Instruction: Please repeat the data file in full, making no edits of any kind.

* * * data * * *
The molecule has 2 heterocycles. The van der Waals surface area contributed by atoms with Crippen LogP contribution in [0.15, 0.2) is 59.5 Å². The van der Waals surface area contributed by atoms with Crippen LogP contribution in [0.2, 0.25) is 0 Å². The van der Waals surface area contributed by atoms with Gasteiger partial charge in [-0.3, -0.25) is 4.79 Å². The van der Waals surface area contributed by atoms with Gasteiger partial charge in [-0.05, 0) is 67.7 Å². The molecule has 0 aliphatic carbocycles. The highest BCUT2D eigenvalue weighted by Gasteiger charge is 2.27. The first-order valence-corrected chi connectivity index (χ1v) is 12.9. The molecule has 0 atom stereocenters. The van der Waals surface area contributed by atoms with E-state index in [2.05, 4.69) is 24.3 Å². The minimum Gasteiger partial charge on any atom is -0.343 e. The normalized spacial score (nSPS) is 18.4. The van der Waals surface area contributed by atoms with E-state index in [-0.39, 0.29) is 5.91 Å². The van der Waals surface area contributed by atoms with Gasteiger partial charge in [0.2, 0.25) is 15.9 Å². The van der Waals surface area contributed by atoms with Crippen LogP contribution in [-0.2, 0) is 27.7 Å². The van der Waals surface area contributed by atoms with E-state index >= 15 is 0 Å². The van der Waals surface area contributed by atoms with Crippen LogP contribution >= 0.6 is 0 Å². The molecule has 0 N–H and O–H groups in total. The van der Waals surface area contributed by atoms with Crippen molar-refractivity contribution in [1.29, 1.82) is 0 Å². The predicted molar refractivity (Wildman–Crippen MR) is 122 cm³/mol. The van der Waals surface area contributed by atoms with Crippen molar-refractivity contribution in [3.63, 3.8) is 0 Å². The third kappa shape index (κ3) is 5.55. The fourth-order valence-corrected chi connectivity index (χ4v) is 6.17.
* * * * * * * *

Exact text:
The molecule has 2 heterocycles. The van der Waals surface area contributed by atoms with Crippen LogP contribution in [0.15, 0.2) is 59.5 Å². The van der Waals surface area contributed by atoms with Crippen LogP contribution in [0.2, 0.25) is 0 Å². The van der Waals surface area contributed by atoms with Gasteiger partial charge in [-0.3, -0.25) is 4.79 Å². The van der Waals surface area contributed by atoms with Gasteiger partial charge in [-0.05, 0) is 67.7 Å². The molecule has 0 aliphatic carbocycles. The highest BCUT2D eigenvalue weighted by Gasteiger charge is 2.27. The first-order valence-corrected chi connectivity index (χ1v) is 12.9. The molecule has 0 atom stereocenters. The van der Waals surface area contributed by atoms with E-state index in [2.05, 4.69) is 24.3 Å². The minimum Gasteiger partial charge on any atom is -0.343 e. The normalized spacial score (nSPS) is 18.4. The van der Waals surface area contributed by atoms with E-state index in [-0.39, 0.29) is 5.91 Å². The van der Waals surface area contributed by atoms with Gasteiger partial charge in [0.2, 0.25) is 15.9 Å². The van der Waals surface area contributed by atoms with Crippen LogP contribution in [-0.2, 0) is 27.7 Å². The van der Waals surface area contributed by atoms with E-state index >= 15 is 0 Å². The van der Waals surface area contributed by atoms with Crippen LogP contribution >= 0.6 is 0 Å². The molecule has 0 N–H and O–H groups in total. The van der Waals surface area contributed by atoms with Crippen molar-refractivity contribution in [1.29, 1.82) is 0 Å². The predicted molar refractivity (Wildman–Crippen MR) is 122 cm³/mol. The van der Waals surface area contributed by atoms with Crippen molar-refractivity contribution in [3.63, 3.8) is 0 Å². The third kappa shape index (κ3) is 5.55. The fourth-order valence-corrected chi connectivity index (χ4v) is 6.17.